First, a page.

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Advocates Seek More Mentors for Virginia Youth

Big Brother Maurice Gallimore and Little Brother Quran Davis were matched up three years ago. Last year, Davis nominated Gallimore for Big Brother of Year, which he won. (Photo: BBBS of Greater Richmond & Tri Cities)

January is National Mentoring Month, an initiative that raises awareness about the positive impact of mentoring. One of the largest mentoring organizations, Big Brothers Big Sisters, has connected youth with positive role models for decades. But in many parts of the country, including Central Virginia, there’s not enough mentors to meet the community’s needs. For Virginia Currents, Catherine Komp has more.

Learn More: Find out about volunteering with Big Brothers Big Sisters and the National Mentoring Month initiative.

Transcript:

At Richmond’s Urban Farmhouse, Maurice Gallimore and Quran Davis order some sandwiches and soup and take a seat at a table near the window.

Maurice Gallimore: Our new thing now is going somewhere we haven’t eaten before. How do you like the sandwich? Quran Davis: Good, it has a little spice to it too.

Gallimore and Davis were matched up three years ago by the greater Richmond chapter of Big Brothers, Big Sisters.

Davis: He was a great listener and he liked most of the things I wanted to do like basketball, all types of sports.

Gallimore: >Quran was very shy at that time but afterwards we just really bonded. It was pretty easy especially when we’re playing basketball, we play one-on-one and he’s got a good jump shot.

Gallimore and Davis have lots of fun, like playing laser tag, going to the Y and visiting just about every park in Richmond, Chesterfield and Henrico. One memory in particular, learning how to ski, makes both of them laugh.

Gallimore: There’s this huge hill, and we haven’t even practiced the lesson and the guide with us said, stay around here and all of a sudden I see Quran go down this huge hill...

Davis: I was trying to put on my skis, I just feel, I didn’t try to fall, I was was trying to get my balance and I just started rolling down the hill.

Gallimore: I’m trying to stand up because I was falling off my skis, I said to the guy don’t worry about me, please check if my little brother’s okay.

Davis: And I got up and the man I was with he was like you stay right there, I just started walking up the hill and I kept falling and getting back up.

Gallimore: About ten minutes later I saw Quran walking back up and I was like, You made it all the way down? And he was like, Yeah, but I didn’t know how to stop so I just fell. And we were both laughing and the guide was like oh my gosh are you okay? And then after we were there for the whole day we pretty much mastered how to see skii without falling. But that was a really fun event because we were both out of our element but at end of day we both learned how to ski.

The two also set goals for 13-year-old Davis, like improving his athletic endurance and getting better grades. And Davis says their relationship has helped him grow more confident. These outcomes are exactly what Big Brothers Big Sisters hopes to achieve through their matches.

Ann Payes: We have parents calling us all the time.

Ann Payes is Executive Director of the Greater Richmond and Tri Cities chapter.

Ann Payes: Parents wants their kids to succeed, we want to help them. But right now we have a waiting list of over 1100 children and that’s without doing any advertising.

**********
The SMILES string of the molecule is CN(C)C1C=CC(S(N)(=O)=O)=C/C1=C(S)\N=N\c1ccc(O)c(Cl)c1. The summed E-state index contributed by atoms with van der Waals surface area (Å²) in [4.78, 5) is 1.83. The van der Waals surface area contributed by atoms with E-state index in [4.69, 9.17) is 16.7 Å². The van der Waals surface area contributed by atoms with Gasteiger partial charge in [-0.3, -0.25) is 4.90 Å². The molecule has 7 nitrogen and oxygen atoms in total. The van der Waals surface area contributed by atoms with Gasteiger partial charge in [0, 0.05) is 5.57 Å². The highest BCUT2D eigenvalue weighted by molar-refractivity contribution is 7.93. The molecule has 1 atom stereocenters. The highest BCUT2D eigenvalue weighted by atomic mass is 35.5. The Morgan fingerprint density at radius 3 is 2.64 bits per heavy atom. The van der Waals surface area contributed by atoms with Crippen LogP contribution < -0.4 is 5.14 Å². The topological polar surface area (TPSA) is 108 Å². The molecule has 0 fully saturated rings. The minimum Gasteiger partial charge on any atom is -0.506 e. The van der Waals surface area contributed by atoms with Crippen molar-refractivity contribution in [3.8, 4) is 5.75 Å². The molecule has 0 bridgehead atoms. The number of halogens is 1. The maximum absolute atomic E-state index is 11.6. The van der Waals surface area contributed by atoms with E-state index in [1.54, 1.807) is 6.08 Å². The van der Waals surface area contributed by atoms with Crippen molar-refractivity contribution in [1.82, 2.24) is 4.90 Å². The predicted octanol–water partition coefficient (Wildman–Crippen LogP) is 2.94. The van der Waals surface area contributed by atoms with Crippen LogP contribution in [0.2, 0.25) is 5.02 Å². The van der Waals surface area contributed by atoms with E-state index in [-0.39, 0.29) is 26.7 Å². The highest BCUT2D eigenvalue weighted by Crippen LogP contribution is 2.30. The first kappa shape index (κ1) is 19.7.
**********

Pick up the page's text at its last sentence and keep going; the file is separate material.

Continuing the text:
Payes says their biggest challenge is finding male mentors.

Payes: We have a big supply and demand problem. About 75% of the requests we get for mentors are from parents of boys, only about one-quarter of our volunteers are men so we’re constantly looking for male volunteers.

Many of the youth come from low-income families and single parent households, says Payes. Some have lost parents or live with extended family.

Payes: One of our great little brothers, he lives with his grandparents and they’re not physically able to take him out and do the things that every child should have the opportunity to do, so his big brother has been really active outside, in sport, has pets, has a garden and he’s enabled his little brother to participate in those activities.

In an effort to foster meaningful relationships, Big Brother Big Sisters staff match mentors and youth with similar interests. They’re also in regular contact with them to make sure the match is working out. Volunteers can choose to meet with youth at their school for an hour a week or participate in community-based mentoring, like going out to parks and events, for about nine hours per month.

Payes: What they do based on own interest. I’ve seen our matches at everything from University of Richmond basketball games to craft workshops at the Visual Arts Center to the Richmond Christmas parade, so it’s almost any activity. All the activities are focused around hitting the youth outcomes development which is the way that the child builds their own goals for how they want to improve.

While youth benefit greatly, the experience is also rewarding for the Big Brothers and Sisters. Maurice Gallimore, who won Big Brother of the Year in 2014, says his relationship with Quran Davis has taught him valuable lessons.

Gallimore: The key thing that I’ve learned from him is that there’s hope, there’s hope for our youth and he’s making me a better person, a better father, a better friend, neighbor, he challenges me in those ways in just really continuing to give back, and I think that’s something I want to continue to do.

Big Brothers Big Sisters of Greater Richmond and Tri-Cities currently serves about 500 youth. With more mentors, they’re hoping to increase that number to 600 by the end of the year. For Virginia Currents, this is Catherine Komp, WCVE News.